Slack was founded by the creators of Flickr and has over 600,000 organizations around the world that use it. It is estimated tht it's 10 million users collectively spend 50 million hours on it in a typical week. Slack has a very high growth with recurring revenues, however there are many concerns also.

The Risks

  • At $26 (reference rate) it is trading at roughly 34 times trailing revenues
  • The company loses money Very low barrier to entry. (Much Like $UBER and $LYFT)
  • Growth is decelerating, 2Q and FY20 revenue and billings guidance suggests a meaningful deceleration from current levels.
  • First quarter revenue growth fell to 67% year over year from 82% in 2018.
  • Stock overhang, on opening price around $9 billion in stock could theoretically be available to trade. Even in a bull IPO market that is a lot to absorb, especially in illiquid times such as after earnings.
  • The other big Direct Listing Spotify is trading at $146, below the $149 price it closed at on its first day of trading in April 2018.

The Positives

  • Paid customers grew 42% in the same year, and it grew another 42% in the most recent quarter
  • $WORK grew its client base of businesses that bring in more than $100,000 of annual revenue by 93%
  • Slack has over 10 million daily active users and serves about 600,000 entities that have at least three users.
  • Only about 95,000 of those organizations are using the paid product, but that includes about 60 of the Fortune 100 
  • Slack is restricting sales for those who bought private shares less than a year ago, and anyone who is an  officer, director, or significant holder of the company.

The Major Shareholders

The six largest shareholders are Accel, Andreessen Horowitz, Social Capital, CEO Stewart Butterfield, SoftBank, and co-founder Cal Henderson. They control about 60% of the stock. Some are restricted.

IPO Mania in 2019

People question why a direct listing with the IPO environment in a manic mood in 2019. Investors have been playing momentum without fear or favor it seems in the theoy of they only go up.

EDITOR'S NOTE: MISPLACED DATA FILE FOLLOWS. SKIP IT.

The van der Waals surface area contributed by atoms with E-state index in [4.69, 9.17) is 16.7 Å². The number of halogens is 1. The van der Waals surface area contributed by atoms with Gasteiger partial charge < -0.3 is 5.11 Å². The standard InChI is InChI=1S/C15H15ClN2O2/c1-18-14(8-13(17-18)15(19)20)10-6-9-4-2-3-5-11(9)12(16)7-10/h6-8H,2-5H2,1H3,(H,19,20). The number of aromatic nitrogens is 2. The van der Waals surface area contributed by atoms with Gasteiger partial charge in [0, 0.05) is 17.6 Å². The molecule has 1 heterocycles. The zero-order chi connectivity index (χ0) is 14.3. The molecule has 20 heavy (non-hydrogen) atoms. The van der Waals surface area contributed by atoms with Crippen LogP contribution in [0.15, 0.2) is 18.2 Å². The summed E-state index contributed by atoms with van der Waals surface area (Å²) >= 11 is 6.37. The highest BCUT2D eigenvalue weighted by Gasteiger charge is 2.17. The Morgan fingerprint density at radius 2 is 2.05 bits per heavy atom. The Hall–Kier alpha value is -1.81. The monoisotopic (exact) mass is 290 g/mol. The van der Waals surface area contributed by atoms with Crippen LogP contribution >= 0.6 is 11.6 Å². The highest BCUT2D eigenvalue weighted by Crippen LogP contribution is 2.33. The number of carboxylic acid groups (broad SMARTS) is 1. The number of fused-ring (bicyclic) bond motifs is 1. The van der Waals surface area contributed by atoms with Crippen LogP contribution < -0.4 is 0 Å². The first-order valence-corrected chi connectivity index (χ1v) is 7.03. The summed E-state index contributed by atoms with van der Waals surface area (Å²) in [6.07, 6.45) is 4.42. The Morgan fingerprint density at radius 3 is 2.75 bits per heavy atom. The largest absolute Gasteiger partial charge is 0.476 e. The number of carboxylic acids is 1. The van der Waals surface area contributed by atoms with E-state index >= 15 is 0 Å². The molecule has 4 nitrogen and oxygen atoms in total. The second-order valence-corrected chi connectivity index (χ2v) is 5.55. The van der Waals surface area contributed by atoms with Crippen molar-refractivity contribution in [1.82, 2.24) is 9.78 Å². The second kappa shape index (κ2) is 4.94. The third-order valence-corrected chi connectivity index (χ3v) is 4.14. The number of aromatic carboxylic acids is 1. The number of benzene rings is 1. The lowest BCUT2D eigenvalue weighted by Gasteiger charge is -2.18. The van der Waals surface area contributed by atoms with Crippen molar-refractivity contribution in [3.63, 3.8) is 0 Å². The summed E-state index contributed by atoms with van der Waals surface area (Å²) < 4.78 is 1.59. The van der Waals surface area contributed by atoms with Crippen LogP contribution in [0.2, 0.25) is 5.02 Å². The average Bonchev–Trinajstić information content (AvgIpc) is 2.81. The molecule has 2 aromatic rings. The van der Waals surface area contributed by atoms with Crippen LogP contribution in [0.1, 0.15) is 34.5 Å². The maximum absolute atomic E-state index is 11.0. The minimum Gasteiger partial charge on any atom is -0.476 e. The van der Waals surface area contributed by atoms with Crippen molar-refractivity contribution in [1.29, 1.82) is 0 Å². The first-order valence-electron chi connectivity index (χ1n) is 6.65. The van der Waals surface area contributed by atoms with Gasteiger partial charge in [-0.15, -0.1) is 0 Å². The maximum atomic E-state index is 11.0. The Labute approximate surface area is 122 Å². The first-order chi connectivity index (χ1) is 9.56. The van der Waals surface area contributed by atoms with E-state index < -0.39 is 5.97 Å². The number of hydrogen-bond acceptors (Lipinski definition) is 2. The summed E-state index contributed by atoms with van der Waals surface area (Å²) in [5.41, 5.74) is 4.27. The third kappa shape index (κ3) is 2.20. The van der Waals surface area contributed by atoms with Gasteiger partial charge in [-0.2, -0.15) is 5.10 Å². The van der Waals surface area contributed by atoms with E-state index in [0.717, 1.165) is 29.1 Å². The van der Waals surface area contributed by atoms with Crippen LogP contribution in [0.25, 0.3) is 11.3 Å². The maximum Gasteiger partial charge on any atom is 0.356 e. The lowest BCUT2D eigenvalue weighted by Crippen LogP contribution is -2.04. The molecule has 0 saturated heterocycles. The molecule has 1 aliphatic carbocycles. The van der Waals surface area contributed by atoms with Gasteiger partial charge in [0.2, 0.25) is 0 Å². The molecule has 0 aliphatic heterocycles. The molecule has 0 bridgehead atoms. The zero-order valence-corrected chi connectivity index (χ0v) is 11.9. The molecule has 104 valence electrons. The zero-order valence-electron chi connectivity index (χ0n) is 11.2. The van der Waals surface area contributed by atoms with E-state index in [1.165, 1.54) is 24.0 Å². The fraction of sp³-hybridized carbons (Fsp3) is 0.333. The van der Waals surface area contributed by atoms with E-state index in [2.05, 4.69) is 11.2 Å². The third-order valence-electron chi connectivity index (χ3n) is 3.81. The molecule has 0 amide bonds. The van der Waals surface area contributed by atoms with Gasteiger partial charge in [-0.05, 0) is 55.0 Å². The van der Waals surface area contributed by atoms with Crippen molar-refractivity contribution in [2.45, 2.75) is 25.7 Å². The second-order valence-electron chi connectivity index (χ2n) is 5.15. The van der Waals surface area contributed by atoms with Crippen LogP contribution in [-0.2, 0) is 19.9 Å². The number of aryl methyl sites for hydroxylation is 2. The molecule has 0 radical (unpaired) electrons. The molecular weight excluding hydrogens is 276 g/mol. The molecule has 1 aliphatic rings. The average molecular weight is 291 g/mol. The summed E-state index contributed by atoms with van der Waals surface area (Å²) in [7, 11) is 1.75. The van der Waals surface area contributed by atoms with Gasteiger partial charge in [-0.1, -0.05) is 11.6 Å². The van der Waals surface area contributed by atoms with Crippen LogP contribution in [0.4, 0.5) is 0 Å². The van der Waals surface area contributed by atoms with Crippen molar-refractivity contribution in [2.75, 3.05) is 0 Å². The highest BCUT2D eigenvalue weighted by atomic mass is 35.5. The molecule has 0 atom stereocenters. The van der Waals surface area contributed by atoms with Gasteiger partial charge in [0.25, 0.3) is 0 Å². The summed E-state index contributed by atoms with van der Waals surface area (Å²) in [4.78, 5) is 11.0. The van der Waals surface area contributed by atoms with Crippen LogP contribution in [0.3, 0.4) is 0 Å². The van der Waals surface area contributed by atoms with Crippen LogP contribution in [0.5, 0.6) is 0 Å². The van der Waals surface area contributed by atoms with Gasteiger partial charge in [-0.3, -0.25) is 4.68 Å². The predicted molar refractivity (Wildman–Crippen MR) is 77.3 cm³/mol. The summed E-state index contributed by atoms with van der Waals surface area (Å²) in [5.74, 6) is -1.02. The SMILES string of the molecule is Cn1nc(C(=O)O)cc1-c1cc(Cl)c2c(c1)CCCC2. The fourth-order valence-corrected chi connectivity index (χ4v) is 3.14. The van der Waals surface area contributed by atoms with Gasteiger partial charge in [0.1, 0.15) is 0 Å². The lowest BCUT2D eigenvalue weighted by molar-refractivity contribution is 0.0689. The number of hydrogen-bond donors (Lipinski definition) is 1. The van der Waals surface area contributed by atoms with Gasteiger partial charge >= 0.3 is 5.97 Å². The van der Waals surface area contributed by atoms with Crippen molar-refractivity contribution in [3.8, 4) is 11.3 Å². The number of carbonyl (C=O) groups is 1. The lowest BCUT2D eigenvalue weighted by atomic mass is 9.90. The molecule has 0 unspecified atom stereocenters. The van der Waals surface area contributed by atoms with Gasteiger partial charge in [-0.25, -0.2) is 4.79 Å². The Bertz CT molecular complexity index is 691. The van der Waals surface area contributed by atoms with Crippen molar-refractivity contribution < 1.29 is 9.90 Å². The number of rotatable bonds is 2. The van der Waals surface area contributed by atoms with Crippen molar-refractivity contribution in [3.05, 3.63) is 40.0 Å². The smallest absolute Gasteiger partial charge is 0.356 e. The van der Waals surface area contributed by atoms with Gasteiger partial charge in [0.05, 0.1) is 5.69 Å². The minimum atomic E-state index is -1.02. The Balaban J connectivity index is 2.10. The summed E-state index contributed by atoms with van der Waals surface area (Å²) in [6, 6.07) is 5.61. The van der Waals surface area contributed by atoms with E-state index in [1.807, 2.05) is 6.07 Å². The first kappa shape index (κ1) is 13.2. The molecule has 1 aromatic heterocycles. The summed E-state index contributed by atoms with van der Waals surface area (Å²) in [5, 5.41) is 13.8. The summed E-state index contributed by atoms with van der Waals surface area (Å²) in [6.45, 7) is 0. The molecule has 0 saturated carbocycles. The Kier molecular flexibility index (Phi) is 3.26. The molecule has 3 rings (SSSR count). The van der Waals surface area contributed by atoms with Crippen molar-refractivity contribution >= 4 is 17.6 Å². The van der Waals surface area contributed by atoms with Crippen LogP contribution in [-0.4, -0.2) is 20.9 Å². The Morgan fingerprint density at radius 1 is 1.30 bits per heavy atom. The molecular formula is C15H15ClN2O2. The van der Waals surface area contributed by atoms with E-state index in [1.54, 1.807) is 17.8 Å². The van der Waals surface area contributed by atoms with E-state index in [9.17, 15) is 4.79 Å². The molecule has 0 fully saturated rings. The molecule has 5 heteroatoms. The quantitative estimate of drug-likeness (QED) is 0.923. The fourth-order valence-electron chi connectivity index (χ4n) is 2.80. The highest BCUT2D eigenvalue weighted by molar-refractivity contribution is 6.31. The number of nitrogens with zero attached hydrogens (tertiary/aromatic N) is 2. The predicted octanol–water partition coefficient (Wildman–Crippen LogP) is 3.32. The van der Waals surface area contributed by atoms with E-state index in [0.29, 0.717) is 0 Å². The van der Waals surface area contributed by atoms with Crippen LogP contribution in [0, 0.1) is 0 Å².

Recent IPOs (from initial price)

  • Beyond Meat up 580%
  • Zoom up 177%
  • CrowdStrike up 125%
  • PagerDuty up 127%
  • Chewy up 70%
  • Tradeweb up 56%
  • Pinterest up 52%
  • Uber (down 3%),
  • Lyft (down 11%),

The two ride sharing companies obviously the odd ones out. This has much to do with the initial IPO price and both companies face a tough time becoming profitable in the future. This is of course is true for many Unicorns.

About Slack

Slack was founded by the creators of Flickr and has over 600,000 organizations around the world that use it. It is estimated tht it's 10 million users collectively spend 50 million hours on it in a typical week. Slack has a very high growth with recurring revenues, however there are many concerns also.

The Risks

  • At $26 (reference rate) it is trading at roughly 34 times trailing revenues
  • The company loses money Very low barrier to entry. (Much Like $UBER and $LYFT)
  • Growth is decelerating, 2Q and FY20 revenue and billings guidance suggests a meaningful deceleration from current levels.
  • First quarter revenue growth fell to 67% year over year from 78%.
  • Stock overhang, on opening price around $9 billion in stock could theoretically be available to trade. Even in a bull IPO market that is a lot to absorb, especially in illiquid times such as after earnings.
  • The other big Direct Listing Spotify is trading at $146, below the $149 price it closed at on its first day of trading in April 2018.

From the TradersCommunity Research Desk